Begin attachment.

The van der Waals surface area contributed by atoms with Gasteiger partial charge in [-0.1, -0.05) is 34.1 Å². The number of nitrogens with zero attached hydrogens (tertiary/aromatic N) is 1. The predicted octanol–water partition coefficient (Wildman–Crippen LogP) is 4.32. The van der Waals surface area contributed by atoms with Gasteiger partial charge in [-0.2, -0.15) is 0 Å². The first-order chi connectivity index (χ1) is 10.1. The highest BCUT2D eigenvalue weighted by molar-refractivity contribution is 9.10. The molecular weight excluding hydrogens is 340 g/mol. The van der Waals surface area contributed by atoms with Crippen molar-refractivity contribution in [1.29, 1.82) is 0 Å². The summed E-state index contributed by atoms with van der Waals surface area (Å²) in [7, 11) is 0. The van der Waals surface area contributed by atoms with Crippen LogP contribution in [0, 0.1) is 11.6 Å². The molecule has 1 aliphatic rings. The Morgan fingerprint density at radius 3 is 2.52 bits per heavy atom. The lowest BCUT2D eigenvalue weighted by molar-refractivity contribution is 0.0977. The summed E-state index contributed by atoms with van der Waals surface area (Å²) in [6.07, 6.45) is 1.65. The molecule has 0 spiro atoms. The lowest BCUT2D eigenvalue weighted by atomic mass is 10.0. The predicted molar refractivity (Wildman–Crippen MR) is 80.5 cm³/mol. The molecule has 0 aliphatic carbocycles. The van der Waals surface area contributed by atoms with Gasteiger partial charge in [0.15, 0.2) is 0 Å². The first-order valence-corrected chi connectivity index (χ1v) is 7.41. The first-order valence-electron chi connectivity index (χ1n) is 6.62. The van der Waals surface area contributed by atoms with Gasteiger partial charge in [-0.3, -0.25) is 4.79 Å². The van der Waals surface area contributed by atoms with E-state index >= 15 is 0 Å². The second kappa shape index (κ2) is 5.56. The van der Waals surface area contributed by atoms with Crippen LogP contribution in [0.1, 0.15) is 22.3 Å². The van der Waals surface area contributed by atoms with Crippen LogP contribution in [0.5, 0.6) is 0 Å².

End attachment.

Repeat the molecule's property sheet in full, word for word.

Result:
The van der Waals surface area contributed by atoms with Gasteiger partial charge in [-0.1, -0.05) is 34.1 Å². The number of nitrogens with zero attached hydrogens (tertiary/aromatic N) is 1. The predicted octanol–water partition coefficient (Wildman–Crippen LogP) is 4.32. The van der Waals surface area contributed by atoms with Gasteiger partial charge in [-0.2, -0.15) is 0 Å². The first-order chi connectivity index (χ1) is 10.1. The highest BCUT2D eigenvalue weighted by molar-refractivity contribution is 9.10. The molecular weight excluding hydrogens is 340 g/mol. The van der Waals surface area contributed by atoms with Crippen molar-refractivity contribution in [1.29, 1.82) is 0 Å². The summed E-state index contributed by atoms with van der Waals surface area (Å²) in [7, 11) is 0. The van der Waals surface area contributed by atoms with Crippen LogP contribution in [0, 0.1) is 11.6 Å². The molecule has 1 aliphatic rings. The Morgan fingerprint density at radius 3 is 2.52 bits per heavy atom. The lowest BCUT2D eigenvalue weighted by molar-refractivity contribution is 0.0977. The summed E-state index contributed by atoms with van der Waals surface area (Å²) in [6.07, 6.45) is 1.65. The molecule has 0 spiro atoms. The lowest BCUT2D eigenvalue weighted by atomic mass is 10.0. The predicted molar refractivity (Wildman–Crippen MR) is 80.5 cm³/mol. The molecule has 0 aliphatic carbocycles. The van der Waals surface area contributed by atoms with Gasteiger partial charge in [0.15, 0.2) is 0 Å². The first-order valence-corrected chi connectivity index (χ1v) is 7.41. The first-order valence-electron chi connectivity index (χ1n) is 6.62. The van der Waals surface area contributed by atoms with Gasteiger partial charge in [-0.3, -0.25) is 4.79 Å². The van der Waals surface area contributed by atoms with E-state index >= 15 is 0 Å². The second kappa shape index (κ2) is 5.56. The van der Waals surface area contributed by atoms with Crippen LogP contribution in [0.1, 0.15) is 22.3 Å². The van der Waals surface area contributed by atoms with Crippen LogP contribution in [0.5, 0.6) is 0 Å².